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Does Open Source Equal Open Standards? - Administration

The meeting comprised four panels: Business, Technical, Legal, and Social and Ethical, each of which featured an introduction of the issues and follow-up with an interactive discussion between the speakers and the audience. The aim was to capture and publish the issues discussed in order to raise the industry awareness of the benefits of Open Source.

TABLE OF CONTENTS:
  1. Open Standards - Open Source. The Business, Legal & Technical Challenges Ahead.
  2. A Tool Of Boundaryless Information Flow
  3. The Boundaryless Organization
  4. What The Open Group Does
  5. Does Open Source Equal Open Standards?
  6. Rules
  7. Interaction With The OS Community Versus Vendors
  8. The Technical Panel
  9. UNIX Versus Linux
  10. Dr. Peter Vaill, Malcolm Reid
  11. Dichotomy Of Ethics
  12. Risk Management
  13. Wrap Up Session
By: The Open Group
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August 28, 2003

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Does Open Source equal open standards? Open Source can only be standard as a methodology. Linux, for example, is not a standard until people agree on a standard. In this case, the Free Standards Group developed the Linux Standard Base to try to make sure that a standard comes together for Linux.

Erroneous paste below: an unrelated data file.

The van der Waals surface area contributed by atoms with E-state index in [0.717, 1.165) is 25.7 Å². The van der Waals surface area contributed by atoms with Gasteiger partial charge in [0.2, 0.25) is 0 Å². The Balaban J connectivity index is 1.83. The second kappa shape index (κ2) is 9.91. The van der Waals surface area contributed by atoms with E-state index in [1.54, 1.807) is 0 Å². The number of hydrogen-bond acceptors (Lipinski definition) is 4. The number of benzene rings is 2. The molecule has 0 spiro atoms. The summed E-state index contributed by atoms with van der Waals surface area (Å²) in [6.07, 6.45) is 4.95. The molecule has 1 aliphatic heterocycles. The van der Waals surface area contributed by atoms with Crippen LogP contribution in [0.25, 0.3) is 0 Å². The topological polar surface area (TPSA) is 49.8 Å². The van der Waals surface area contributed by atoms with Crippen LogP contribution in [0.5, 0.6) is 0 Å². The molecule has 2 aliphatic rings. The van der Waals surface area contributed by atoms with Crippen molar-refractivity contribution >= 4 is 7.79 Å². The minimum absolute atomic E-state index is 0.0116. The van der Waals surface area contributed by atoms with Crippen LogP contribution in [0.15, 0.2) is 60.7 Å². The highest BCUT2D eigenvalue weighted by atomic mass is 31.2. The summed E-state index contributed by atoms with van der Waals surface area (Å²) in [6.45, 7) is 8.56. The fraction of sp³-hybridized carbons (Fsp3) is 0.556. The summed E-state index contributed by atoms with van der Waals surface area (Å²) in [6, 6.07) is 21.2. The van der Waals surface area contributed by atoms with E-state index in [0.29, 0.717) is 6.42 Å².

The next tool we can look at is certification and testing. This is a big part of The Open Group life. Many people know, or are getting to know recently because of certain events, that we own the UNIX® trademark and that we certify server products and thereby enable them to use the UNIX name. People are not specifically concerned about the servers, they are concerned that if they’re using UNIX, especially in a procurement situation, that the products conform to the Single UNIX Specification and have been properly certified as such.

We also stand behind the Linux Standard Base certification. One of the things that happened there was that we donated about 95 percent of the test suites to that activity so that Linux Standard Base certification could happen. Additionally, we are involved in CORBA; Wireless Application Protocol; LDAP, which is an IETF specification; Schools Interoperability Forum, which is a completely different vertical activity; and Digital Video Broadcasting Multimedia Home Platform, another area where we’re doing testing. One more tool in the tool chest.

The final one is best practice, where our members come together and develop things like the Manager’s Guide to Information Security. It’s truly a manager’s guide, not something on a technical level. It’s another tool. Our members are now working on a Manager’s Guide to Open Source.

Open Source and standards are among the tools that we will use in order to get to Boundaryless Information Flow.



 
 
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